Carthy raises EirGrid Advertising Expenditure at Public Accounts Committee
The Dáil’s Public Accounts Committee last week heard questions regarding the substantial advertising expenditure by EirGrid when the Secretary General of the Department of Environment, Climate Action and Communications appeared before the members.
Cavan Monaghan Sinn Féin TD, Matt Carthy, referenced that EirGrid was a state-owned company that delivered a dividend of €4million per year. The company has spent up to €8.6million in advertising over a five year period which could otherwise have been allocated to the exchequer. Deputy Carthy asked why a company that has no competitors, and whose customers have no choice but to use it, would need to spend such enormous sums on advertising.
Carthy also questioned the department’s relationship with EirGrid and mentioned previous FOI documentation secured by The Northern Standard which showed what the Deputy called a ‘seamless relationship’ between the two. He disputed claims by the Department that EirGrid does ‘good work’ in community outreach claiming that instead EirGrid has antagonised communities with it’s advertising activities.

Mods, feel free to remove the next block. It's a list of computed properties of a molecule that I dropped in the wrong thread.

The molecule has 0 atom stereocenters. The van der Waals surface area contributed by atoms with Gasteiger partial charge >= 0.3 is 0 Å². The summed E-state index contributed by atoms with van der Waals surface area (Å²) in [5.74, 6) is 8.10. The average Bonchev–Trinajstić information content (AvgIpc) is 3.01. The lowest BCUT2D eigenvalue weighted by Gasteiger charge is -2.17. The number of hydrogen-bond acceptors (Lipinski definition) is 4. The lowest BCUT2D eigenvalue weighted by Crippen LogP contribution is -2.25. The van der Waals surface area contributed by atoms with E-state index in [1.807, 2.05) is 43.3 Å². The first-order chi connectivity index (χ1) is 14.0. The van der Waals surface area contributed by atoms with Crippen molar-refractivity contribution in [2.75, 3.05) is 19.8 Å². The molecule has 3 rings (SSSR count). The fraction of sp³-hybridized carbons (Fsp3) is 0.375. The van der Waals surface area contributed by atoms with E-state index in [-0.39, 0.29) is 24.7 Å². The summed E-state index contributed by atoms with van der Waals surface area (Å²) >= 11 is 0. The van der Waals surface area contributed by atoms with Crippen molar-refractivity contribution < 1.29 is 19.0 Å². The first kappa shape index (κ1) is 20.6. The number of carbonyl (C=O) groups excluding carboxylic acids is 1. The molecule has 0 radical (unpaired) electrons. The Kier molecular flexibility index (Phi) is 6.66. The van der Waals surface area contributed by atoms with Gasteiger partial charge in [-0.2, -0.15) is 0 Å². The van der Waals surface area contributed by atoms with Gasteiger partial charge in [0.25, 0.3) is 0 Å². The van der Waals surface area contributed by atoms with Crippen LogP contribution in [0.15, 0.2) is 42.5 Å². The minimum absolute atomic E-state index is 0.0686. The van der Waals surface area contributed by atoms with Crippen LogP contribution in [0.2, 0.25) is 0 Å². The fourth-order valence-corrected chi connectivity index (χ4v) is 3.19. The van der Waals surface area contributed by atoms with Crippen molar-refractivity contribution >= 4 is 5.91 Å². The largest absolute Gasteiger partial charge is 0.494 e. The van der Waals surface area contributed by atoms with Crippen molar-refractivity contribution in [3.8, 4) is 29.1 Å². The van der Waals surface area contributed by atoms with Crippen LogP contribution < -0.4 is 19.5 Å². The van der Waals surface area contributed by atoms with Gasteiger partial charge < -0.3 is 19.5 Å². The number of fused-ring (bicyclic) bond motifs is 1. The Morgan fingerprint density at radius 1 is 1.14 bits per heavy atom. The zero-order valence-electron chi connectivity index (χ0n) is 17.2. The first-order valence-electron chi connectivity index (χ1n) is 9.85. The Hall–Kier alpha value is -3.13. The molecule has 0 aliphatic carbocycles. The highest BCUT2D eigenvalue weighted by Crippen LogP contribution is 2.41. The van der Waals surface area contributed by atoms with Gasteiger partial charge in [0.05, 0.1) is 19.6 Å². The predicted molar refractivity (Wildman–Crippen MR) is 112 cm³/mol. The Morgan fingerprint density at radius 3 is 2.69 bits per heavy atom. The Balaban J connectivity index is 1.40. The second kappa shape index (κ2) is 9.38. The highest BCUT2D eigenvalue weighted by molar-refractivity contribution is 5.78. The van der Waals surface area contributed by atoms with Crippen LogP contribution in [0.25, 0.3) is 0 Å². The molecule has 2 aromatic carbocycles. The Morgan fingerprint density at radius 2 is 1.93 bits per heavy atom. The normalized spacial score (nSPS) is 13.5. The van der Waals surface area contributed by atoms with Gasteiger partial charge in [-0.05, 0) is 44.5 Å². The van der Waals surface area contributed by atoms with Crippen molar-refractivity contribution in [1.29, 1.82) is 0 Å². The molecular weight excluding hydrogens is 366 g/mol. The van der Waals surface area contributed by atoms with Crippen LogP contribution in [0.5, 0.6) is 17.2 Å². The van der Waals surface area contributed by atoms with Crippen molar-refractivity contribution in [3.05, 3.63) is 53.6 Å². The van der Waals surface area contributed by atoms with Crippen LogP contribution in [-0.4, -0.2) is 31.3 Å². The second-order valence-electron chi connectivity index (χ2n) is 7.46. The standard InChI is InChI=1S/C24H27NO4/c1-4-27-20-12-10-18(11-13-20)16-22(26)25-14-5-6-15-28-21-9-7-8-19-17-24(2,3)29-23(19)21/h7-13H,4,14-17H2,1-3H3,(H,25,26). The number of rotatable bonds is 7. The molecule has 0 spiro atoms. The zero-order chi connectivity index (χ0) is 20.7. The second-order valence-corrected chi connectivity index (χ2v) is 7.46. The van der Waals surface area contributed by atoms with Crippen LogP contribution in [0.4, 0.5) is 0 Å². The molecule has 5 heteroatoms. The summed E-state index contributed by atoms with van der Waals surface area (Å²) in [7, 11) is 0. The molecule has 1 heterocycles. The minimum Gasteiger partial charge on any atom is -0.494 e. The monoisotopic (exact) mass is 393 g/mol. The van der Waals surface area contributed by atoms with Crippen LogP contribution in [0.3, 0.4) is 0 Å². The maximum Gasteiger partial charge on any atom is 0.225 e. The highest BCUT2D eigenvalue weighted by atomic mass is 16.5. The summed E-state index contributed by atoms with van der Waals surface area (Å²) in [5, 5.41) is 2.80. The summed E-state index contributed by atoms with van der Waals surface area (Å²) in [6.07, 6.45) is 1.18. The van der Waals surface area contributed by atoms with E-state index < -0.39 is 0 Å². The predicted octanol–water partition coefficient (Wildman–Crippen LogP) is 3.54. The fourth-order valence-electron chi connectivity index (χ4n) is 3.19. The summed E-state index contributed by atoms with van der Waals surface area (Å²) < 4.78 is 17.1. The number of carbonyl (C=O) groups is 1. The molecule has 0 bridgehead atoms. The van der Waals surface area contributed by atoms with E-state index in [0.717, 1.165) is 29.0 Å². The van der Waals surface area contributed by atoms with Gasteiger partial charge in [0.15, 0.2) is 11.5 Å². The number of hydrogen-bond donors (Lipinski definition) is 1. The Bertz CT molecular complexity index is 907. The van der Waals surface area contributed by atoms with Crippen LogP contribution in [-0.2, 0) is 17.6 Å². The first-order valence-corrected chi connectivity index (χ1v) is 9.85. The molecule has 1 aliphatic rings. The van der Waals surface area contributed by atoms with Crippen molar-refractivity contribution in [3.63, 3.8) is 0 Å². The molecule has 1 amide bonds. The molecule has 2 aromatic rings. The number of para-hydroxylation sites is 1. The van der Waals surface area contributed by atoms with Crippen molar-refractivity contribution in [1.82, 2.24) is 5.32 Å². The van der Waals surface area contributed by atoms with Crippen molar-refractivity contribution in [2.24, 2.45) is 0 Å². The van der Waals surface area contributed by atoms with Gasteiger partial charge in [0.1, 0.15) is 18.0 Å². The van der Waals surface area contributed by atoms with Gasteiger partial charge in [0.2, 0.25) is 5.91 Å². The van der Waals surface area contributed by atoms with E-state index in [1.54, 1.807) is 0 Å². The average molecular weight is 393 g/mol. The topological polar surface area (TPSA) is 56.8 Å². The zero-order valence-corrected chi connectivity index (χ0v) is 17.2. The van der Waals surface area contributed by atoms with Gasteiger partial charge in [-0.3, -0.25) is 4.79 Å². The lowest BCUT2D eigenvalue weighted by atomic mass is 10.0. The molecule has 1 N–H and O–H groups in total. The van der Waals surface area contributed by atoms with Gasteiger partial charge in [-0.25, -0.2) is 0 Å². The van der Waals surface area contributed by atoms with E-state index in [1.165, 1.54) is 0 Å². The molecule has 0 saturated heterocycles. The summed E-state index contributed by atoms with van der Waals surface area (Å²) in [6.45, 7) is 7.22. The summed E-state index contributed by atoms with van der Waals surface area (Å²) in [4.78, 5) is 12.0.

The interaction went as follows:
Deputy Matt Carthy (Sinn Féin): I want to ask questions with respect to the Department’s relationship with EirGrid. I note the Minister is a shareholder in EirGrid. Could Mr. Griffin give an outline of what that means in practice in terms of the engagements on the management and running of the company?
Mr. Mark Griffin (Secretary General of the Department of Environment, Climate Action & Communications):
The company is a commercial semi-State company, with shares held jointly by our Minister and the Minister for Public Expenditure and Reform. Regarding the sorts of governance arrangements that are in place for EirGrid, the Minister for the Environment, Climate and Communications and the Minister for Public Expenditure and Reform jointly agree a letter of expectation.